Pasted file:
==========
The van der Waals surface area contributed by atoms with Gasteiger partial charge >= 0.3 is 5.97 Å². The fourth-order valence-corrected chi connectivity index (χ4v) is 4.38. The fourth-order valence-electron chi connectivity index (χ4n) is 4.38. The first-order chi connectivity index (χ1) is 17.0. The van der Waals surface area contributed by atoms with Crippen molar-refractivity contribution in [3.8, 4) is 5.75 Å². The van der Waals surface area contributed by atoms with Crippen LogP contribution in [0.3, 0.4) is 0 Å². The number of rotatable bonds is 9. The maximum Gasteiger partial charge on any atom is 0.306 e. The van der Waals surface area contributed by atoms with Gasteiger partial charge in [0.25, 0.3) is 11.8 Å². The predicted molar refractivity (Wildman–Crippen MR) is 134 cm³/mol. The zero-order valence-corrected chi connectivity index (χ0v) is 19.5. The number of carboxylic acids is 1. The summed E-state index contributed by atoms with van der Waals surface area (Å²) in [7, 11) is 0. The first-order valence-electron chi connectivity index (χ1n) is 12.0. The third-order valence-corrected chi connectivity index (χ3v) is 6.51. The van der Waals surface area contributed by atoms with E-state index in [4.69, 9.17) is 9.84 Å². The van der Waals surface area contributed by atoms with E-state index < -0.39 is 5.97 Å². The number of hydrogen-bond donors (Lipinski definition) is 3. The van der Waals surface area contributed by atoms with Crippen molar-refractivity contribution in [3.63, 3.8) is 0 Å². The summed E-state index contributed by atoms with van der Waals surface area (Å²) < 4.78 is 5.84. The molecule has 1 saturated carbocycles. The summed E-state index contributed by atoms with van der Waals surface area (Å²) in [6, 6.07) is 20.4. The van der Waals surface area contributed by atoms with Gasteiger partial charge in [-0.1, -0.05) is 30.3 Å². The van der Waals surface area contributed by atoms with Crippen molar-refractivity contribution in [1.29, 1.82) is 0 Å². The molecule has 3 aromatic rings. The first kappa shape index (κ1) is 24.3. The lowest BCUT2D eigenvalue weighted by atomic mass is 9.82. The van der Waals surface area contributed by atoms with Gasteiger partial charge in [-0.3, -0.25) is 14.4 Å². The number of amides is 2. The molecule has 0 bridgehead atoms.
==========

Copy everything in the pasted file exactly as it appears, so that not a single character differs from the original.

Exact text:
The van der Waals surface area contributed by atoms with Gasteiger partial charge >= 0.3 is 5.97 Å². The fourth-order valence-corrected chi connectivity index (χ4v) is 4.38. The fourth-order valence-electron chi connectivity index (χ4n) is 4.38. The first-order chi connectivity index (χ1) is 17.0. The van der Waals surface area contributed by atoms with Crippen molar-refractivity contribution in [3.8, 4) is 5.75 Å². The van der Waals surface area contributed by atoms with Crippen LogP contribution in [0.3, 0.4) is 0 Å². The number of rotatable bonds is 9. The maximum Gasteiger partial charge on any atom is 0.306 e. The van der Waals surface area contributed by atoms with Gasteiger partial charge in [0.25, 0.3) is 11.8 Å². The predicted molar refractivity (Wildman–Crippen MR) is 134 cm³/mol. The zero-order valence-corrected chi connectivity index (χ0v) is 19.5. The number of carboxylic acids is 1. The summed E-state index contributed by atoms with van der Waals surface area (Å²) in [7, 11) is 0. The first-order valence-electron chi connectivity index (χ1n) is 12.0. The third-order valence-corrected chi connectivity index (χ3v) is 6.51. The van der Waals surface area contributed by atoms with E-state index in [4.69, 9.17) is 9.84 Å². The van der Waals surface area contributed by atoms with E-state index < -0.39 is 5.97 Å². The number of hydrogen-bond donors (Lipinski definition) is 3. The van der Waals surface area contributed by atoms with Crippen molar-refractivity contribution in [3.63, 3.8) is 0 Å². The summed E-state index contributed by atoms with van der Waals surface area (Å²) < 4.78 is 5.84. The molecule has 1 saturated carbocycles. The summed E-state index contributed by atoms with van der Waals surface area (Å²) in [6, 6.07) is 20.4. The van der Waals surface area contributed by atoms with Gasteiger partial charge in [-0.1, -0.05) is 30.3 Å². The van der Waals surface area contributed by atoms with Crippen molar-refractivity contribution in [1.29, 1.82) is 0 Å². The molecule has 3 aromatic rings. The first kappa shape index (κ1) is 24.3. The lowest BCUT2D eigenvalue weighted by atomic mass is 9.82. The van der Waals surface area contributed by atoms with Gasteiger partial charge in [-0.3, -0.25) is 14.4 Å². The number of amides is 2. The molecule has 0 bridgehead atoms.